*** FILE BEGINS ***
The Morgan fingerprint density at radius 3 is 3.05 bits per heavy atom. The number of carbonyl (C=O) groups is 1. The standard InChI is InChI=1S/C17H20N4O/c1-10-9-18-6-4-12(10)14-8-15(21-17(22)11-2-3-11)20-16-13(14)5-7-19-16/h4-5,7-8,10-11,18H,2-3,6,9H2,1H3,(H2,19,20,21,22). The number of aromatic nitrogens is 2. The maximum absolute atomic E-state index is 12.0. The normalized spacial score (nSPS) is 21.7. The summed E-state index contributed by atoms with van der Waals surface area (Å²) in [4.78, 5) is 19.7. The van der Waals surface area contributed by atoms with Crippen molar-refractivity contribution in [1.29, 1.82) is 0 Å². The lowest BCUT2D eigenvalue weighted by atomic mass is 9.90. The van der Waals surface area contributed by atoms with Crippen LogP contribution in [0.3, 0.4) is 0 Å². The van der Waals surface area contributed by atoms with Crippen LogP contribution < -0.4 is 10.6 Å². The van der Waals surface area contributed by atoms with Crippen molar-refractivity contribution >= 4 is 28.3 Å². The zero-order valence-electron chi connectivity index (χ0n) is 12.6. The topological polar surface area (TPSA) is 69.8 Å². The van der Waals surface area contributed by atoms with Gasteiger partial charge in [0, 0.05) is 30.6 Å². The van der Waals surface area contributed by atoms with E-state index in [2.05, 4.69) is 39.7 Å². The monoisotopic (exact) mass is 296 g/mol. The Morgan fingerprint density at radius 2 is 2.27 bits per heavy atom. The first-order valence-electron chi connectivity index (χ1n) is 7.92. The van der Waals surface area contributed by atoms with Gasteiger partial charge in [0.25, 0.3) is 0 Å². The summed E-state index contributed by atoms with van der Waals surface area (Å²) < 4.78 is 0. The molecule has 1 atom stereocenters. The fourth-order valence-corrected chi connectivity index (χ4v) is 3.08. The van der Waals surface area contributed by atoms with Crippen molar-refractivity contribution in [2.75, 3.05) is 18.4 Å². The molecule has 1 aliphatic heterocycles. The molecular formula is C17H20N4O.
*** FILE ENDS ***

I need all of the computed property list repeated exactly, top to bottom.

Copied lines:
The Morgan fingerprint density at radius 3 is 3.05 bits per heavy atom. The number of carbonyl (C=O) groups is 1. The standard InChI is InChI=1S/C17H20N4O/c1-10-9-18-6-4-12(10)14-8-15(21-17(22)11-2-3-11)20-16-13(14)5-7-19-16/h4-5,7-8,10-11,18H,2-3,6,9H2,1H3,(H2,19,20,21,22). The number of aromatic nitrogens is 2. The maximum absolute atomic E-state index is 12.0. The normalized spacial score (nSPS) is 21.7. The summed E-state index contributed by atoms with van der Waals surface area (Å²) in [4.78, 5) is 19.7. The van der Waals surface area contributed by atoms with Crippen molar-refractivity contribution in [1.29, 1.82) is 0 Å². The lowest BCUT2D eigenvalue weighted by atomic mass is 9.90. The van der Waals surface area contributed by atoms with Crippen LogP contribution in [0.3, 0.4) is 0 Å². The van der Waals surface area contributed by atoms with Crippen LogP contribution < -0.4 is 10.6 Å². The van der Waals surface area contributed by atoms with Crippen molar-refractivity contribution >= 4 is 28.3 Å². The zero-order valence-electron chi connectivity index (χ0n) is 12.6. The topological polar surface area (TPSA) is 69.8 Å². The van der Waals surface area contributed by atoms with Gasteiger partial charge in [0, 0.05) is 30.6 Å². The van der Waals surface area contributed by atoms with E-state index in [2.05, 4.69) is 39.7 Å². The monoisotopic (exact) mass is 296 g/mol. The Morgan fingerprint density at radius 2 is 2.27 bits per heavy atom. The first-order valence-electron chi connectivity index (χ1n) is 7.92. The van der Waals surface area contributed by atoms with Gasteiger partial charge in [0.25, 0.3) is 0 Å². The summed E-state index contributed by atoms with van der Waals surface area (Å²) < 4.78 is 0. The molecule has 1 atom stereocenters. The fourth-order valence-corrected chi connectivity index (χ4v) is 3.08. The van der Waals surface area contributed by atoms with Crippen molar-refractivity contribution in [2.75, 3.05) is 18.4 Å². The molecule has 1 aliphatic heterocycles. The molecular formula is C17H20N4O.